Chalkboard Paint Jars





Introduction: Chalkboard Paint Jars

About: I'm Mike and I make crazy things at Instructables HQ in San Francisco. Follow me and try a few of my projects for yourself!
Every mad scientist needs jars and those jars need labels, and since I like to reuse my jars the jar labels would need to be re-writable. Luckily, making re-writable labels for glass jars is easy with chalkboard paint.

All you need to make your own chalkboard paint jars is chalkboard paint, painter's tape, and chalk. Not only will your jars be quickly relabeled, you'll easily be able to distinguish between your coffee beans,marshmallows, dried monkey brains, and whatever else you have stored in your jars. You'll have the cutest jars for your lab this side of the Bride of Frankenstein.

Enough talk, let's make some chalkboard paint jars!

Step 1: Tools + Materials

  • foam paint brush
  • painters' / masking tape
  • straight-edged blade
  • clean glass jars
  • chalkboard paint

Step 2: Mask Area

Using painters tape or masking tape, masking off the area you want to make writable. Be creative with your area shape, it does not have to be a rectangle. You can just as easily make a circular or abstract pattern.

I made a few different rectangular shapes and one with two writable areas.

Step 3: Apply Chalkboard Paint

Dip your foam brush into the paint and apply a thin coat to the masked area of your jars. I found that brushing around the curve of the jar achieves a more uniform coating than brushing top to bottom. 

It's easy to apply too much paint when doing this, so start with just a light coat and work your way up. Stand jars upright and leave until dry to the touch, about 30 minutes.

Step 4: Remove Mask and Clean Edge

After your paint has dried for at least 30 minutes it should be safe to remove the masking tape. Removing the tape while the paint is slightly tacky allows for a cleaner edge at the masked edges.

Using a straight-edged blade, gently scrape away any places where the paint bled under the mask or any other places on your jars. Go slow and work the blade away from yourself when possible.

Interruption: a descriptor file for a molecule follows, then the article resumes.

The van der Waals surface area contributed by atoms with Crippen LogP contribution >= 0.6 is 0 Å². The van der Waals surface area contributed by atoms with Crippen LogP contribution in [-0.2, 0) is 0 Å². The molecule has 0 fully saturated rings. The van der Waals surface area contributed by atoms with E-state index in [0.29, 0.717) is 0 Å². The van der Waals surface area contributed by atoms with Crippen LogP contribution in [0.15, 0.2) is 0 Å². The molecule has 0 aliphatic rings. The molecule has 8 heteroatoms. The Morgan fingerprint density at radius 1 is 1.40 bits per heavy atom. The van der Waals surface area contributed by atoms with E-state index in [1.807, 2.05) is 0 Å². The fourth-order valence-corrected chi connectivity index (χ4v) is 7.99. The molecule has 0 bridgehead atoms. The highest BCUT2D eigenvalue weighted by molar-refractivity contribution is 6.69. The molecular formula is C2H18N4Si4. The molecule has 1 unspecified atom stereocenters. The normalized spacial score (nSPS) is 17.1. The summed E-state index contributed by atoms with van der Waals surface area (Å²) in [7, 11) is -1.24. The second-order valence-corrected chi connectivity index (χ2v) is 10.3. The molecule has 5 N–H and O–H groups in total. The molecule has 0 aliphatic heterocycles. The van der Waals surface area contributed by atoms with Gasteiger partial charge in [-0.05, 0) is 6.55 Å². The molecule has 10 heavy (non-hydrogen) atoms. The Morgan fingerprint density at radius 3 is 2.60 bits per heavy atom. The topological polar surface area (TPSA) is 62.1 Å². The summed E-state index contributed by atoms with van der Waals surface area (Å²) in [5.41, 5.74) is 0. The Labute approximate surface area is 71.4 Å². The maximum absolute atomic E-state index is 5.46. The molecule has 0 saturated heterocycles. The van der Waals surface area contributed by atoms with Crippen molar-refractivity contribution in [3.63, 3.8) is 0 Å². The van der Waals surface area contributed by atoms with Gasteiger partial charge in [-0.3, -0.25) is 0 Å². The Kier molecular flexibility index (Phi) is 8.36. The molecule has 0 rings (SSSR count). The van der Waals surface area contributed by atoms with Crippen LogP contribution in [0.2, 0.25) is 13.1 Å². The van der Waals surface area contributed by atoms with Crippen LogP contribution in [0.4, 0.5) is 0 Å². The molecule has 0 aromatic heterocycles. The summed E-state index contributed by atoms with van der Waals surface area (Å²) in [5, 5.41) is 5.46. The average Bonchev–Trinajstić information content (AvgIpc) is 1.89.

Step 5: Mark With Chalk

Your chalk paint may not be totally dry yet after removing the masking tape. Dry time will vary depending on how thick your coats were applied. Your paint should be completely dry to the touch and no dark or wet looking patches anywhere. Mine took about an hour to completely dry, if in doubt let dry for another hour.

Now, fill your jars with whatever you like and mark the jar's contents with chalk! The application and marking for your jars are endless.

Did you make your own chalkboard paint jars? I want to see it!

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29 Discussions

Recycled gallon glass olive jars from the local co-op cafe and old bulk spice jars. The chalkboard paint is amazing! Just waiting for the suggested 7 day cure time before labeling.

1 reply

Looks so good! I hope you can share a picture when it's cured! Enjoy the Pro Membership.

Hi! Great idea! In my opinion instead chalkboard paint can be used finely granular sandpaper.

My biggest issue is getting the original labels off.

It seems that the people who sell stuff in jars make removing the labels deliberately difficult - so we are not encouraged to reuse their jars for storage.

2 replies

I use boiling water to melt the glue. I fill the jar with boiling water and wait for couple minutes to melt the glue.

You know what works amazingly? WD40. Yes, that stuff removes all sticky labels and I have been using it to remove old glue spots on mason jars too. Just apply and let it soak for at least an hour. If doesn't work perfectly the first time, do it again, it really does the job!

Great idea! But, I would use Pebeo Porcelaine 150 Chalkboard Black paint. You cure it in the oven, and voila, microwave and dishwasher safe!

2 replies

If you're pressure canning your jars they get pretty close to that hot, so I would expect so. It would be safest, however, to turn the oven off and let it cool before opening the door to remove them since a cold draft of air might cool them unevenly enough to shatter them.

What an excellent idea! I never would have thought of this. I keep putting labels on my jars, then trying to peel them off and never getting the labels off.

I just tried this with the spray paint version and substituted masking tape with electrical tape (all I had) and it came out pretty well. Actual paint probably works a lot better, but it was easy and came out nicely! I never would have thought of this!

interesting use for this stuff. does it survive washing?

Genius! Love it! This simple idea can be used in many different applications using glass.

Great idea and they look good ...but how well does the chalk hold up to repeated use?...I would assume it would wear off or smear when handled.

Great idea. Have you had any problems with the paint adhering to the glass? I wouldn't have thought it would but your pictures demonstrate otherwise! How's it stood up to the test of time?

In the past, I've made chalkboard paint from normal emulsion and tile grout, as suggested here: - Works great on wood, don't if it would work for this.

2 replies

No problems with it adhering to glass. I thought the same thing before I started, but it worked really well. I've even hand washed the jars a few time and it's still stuck on there!

A single stoke with a wide brush works really well with making a uniform coat.

Those look great! I was at the home depot the other day, every time I visit the paint section I think about this stuff, the dry erase paint, and the magnetic primer. This is a great use of the chalkboard paint.

1 reply